For the fixation of displaced midshaft clavicular fractures different plates are available, each with its specific pros and cons. The ideal plating choice for this lesion remains subject to ongoing discussion. Reconstruction plates are cheap and easily bendable, but their strength and stability have been questioned. The aim of this study was to evaluate the failure rate of reconstruction plates in the fixation of clavicular fractures.
Materials and methods
A multicenter, retrospective cohort study of all consecutive patients with a displaced, midshaft clavicular fracture (Robinson type 2a/2b) treated with a 3.5-mm reconstruction plate between 2006 and 2013 were evaluated. The primary outcome measure was reoperation rate due to implant failure. Secondary outcome measures were nonunion, symptomatic malunion and elective plate removal.
One hundred and eleven patients were analyzed. During a median follow-up of 8 months, 14 patients (12.6%) had implant failure, of which 7 (6.3%) required a reoperation. Three nonunions (2.7%) and no symptomatic malunions occurred. Plate removal was indicated in 37.8% of patients because of implant irritation.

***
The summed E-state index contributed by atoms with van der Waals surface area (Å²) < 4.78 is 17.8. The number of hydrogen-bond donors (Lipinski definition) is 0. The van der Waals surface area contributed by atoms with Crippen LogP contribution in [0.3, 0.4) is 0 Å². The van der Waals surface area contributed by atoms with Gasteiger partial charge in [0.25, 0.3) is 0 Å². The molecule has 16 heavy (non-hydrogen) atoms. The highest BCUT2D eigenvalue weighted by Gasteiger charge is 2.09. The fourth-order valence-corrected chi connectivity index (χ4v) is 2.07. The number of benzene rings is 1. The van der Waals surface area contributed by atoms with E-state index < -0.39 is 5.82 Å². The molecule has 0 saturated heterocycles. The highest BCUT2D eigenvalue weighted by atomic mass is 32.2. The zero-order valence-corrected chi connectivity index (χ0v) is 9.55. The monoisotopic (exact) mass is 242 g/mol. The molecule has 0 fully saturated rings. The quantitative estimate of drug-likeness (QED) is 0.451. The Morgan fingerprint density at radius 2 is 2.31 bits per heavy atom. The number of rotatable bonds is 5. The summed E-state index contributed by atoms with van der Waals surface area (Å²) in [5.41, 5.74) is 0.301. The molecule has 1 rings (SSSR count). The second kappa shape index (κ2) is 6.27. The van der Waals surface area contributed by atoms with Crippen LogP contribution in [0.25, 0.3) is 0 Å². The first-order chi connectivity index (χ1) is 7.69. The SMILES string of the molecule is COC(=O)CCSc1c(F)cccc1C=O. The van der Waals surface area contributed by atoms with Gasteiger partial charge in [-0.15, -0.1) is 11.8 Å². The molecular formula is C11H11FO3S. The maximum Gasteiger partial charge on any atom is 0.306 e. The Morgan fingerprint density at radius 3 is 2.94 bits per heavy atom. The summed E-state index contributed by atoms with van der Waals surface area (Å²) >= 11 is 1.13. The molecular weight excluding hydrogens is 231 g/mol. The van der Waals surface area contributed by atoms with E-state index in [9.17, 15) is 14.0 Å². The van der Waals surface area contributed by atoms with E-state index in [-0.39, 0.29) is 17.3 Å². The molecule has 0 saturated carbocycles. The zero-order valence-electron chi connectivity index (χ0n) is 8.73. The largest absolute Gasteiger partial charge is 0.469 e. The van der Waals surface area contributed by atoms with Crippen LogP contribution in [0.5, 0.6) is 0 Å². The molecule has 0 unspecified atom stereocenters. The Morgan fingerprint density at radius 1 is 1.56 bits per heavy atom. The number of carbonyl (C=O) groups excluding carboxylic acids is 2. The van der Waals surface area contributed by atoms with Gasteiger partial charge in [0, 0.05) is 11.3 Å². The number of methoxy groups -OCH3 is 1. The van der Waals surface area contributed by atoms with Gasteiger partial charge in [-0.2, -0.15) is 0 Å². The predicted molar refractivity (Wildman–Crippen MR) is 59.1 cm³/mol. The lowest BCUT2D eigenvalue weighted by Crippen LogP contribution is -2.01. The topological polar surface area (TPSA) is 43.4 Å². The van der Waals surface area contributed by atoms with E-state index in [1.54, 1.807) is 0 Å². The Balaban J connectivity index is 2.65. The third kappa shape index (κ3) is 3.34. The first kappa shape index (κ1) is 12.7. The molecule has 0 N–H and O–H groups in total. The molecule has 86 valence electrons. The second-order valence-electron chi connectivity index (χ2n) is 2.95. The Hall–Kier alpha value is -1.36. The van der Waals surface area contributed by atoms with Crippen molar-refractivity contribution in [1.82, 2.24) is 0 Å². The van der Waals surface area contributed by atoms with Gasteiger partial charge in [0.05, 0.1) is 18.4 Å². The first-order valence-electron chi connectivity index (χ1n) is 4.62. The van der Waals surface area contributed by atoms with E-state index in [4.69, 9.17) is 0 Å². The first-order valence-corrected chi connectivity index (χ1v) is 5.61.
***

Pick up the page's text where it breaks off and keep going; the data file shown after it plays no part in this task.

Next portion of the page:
The incidence of reoperation due to implant failure following clavicular plate fixation with a reconstruction plate is 6.3%. Although comparison with other plate types is difficult since rates in literature vary greatly, reoperation rates in other plates are reported around 2–3%, suggesting that reconstruction plates have a higher incidence of implant failure warranting reoperation. Therefore, especially in patients with known risk factors for complications (e.g. smoking, osteoporosis, comminuted fractures), a stronger plate than a reconstruction plate should be considered.
Level of evidence
Level IV. Retrospective study.Le texte complet de cet article est disponible en PDF.
Keywords : Clavicular fracture, Reconstruction plate, Implant failure, Reoperation